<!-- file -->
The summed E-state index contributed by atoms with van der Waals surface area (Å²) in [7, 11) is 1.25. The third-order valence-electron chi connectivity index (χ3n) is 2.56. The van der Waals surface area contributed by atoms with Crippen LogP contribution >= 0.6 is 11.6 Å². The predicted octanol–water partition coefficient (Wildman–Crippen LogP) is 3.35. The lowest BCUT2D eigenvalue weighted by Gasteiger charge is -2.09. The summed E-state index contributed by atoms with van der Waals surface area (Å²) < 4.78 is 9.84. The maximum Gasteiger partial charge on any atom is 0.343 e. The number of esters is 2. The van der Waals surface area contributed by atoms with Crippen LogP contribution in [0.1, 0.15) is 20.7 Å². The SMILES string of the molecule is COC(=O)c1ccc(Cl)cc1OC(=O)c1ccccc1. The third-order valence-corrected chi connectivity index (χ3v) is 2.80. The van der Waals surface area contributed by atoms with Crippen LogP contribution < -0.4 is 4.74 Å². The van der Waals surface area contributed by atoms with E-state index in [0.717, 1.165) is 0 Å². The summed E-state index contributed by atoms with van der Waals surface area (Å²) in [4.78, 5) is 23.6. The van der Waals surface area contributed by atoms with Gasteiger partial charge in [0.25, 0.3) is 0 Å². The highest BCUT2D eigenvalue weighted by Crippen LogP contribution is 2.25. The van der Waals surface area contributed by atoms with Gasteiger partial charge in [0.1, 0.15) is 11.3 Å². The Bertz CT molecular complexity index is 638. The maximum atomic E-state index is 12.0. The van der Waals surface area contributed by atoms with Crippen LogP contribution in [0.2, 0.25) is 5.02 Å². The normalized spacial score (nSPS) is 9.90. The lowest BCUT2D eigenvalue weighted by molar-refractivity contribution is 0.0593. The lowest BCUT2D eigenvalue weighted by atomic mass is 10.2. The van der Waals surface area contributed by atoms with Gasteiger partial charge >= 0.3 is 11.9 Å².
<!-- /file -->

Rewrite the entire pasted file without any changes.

The summed E-state index contributed by atoms with van der Waals surface area (Å²) in [7, 11) is 1.25. The third-order valence-electron chi connectivity index (χ3n) is 2.56. The van der Waals surface area contributed by atoms with Crippen LogP contribution >= 0.6 is 11.6 Å². The predicted octanol–water partition coefficient (Wildman–Crippen LogP) is 3.35. The lowest BCUT2D eigenvalue weighted by Gasteiger charge is -2.09. The summed E-state index contributed by atoms with van der Waals surface area (Å²) < 4.78 is 9.84. The maximum Gasteiger partial charge on any atom is 0.343 e. The number of esters is 2. The van der Waals surface area contributed by atoms with Crippen LogP contribution in [0.1, 0.15) is 20.7 Å². The SMILES string of the molecule is COC(=O)c1ccc(Cl)cc1OC(=O)c1ccccc1. The third-order valence-corrected chi connectivity index (χ3v) is 2.80. The van der Waals surface area contributed by atoms with Crippen LogP contribution < -0.4 is 4.74 Å². The van der Waals surface area contributed by atoms with E-state index in [0.717, 1.165) is 0 Å². The summed E-state index contributed by atoms with van der Waals surface area (Å²) in [4.78, 5) is 23.6. The van der Waals surface area contributed by atoms with Gasteiger partial charge in [0.25, 0.3) is 0 Å². The highest BCUT2D eigenvalue weighted by Crippen LogP contribution is 2.25. The van der Waals surface area contributed by atoms with Gasteiger partial charge in [0.1, 0.15) is 11.3 Å². The Bertz CT molecular complexity index is 638. The maximum atomic E-state index is 12.0. The van der Waals surface area contributed by atoms with Crippen LogP contribution in [0.2, 0.25) is 5.02 Å². The normalized spacial score (nSPS) is 9.90. The lowest BCUT2D eigenvalue weighted by molar-refractivity contribution is 0.0593. The lowest BCUT2D eigenvalue weighted by atomic mass is 10.2. The van der Waals surface area contributed by atoms with Gasteiger partial charge >= 0.3 is 11.9 Å².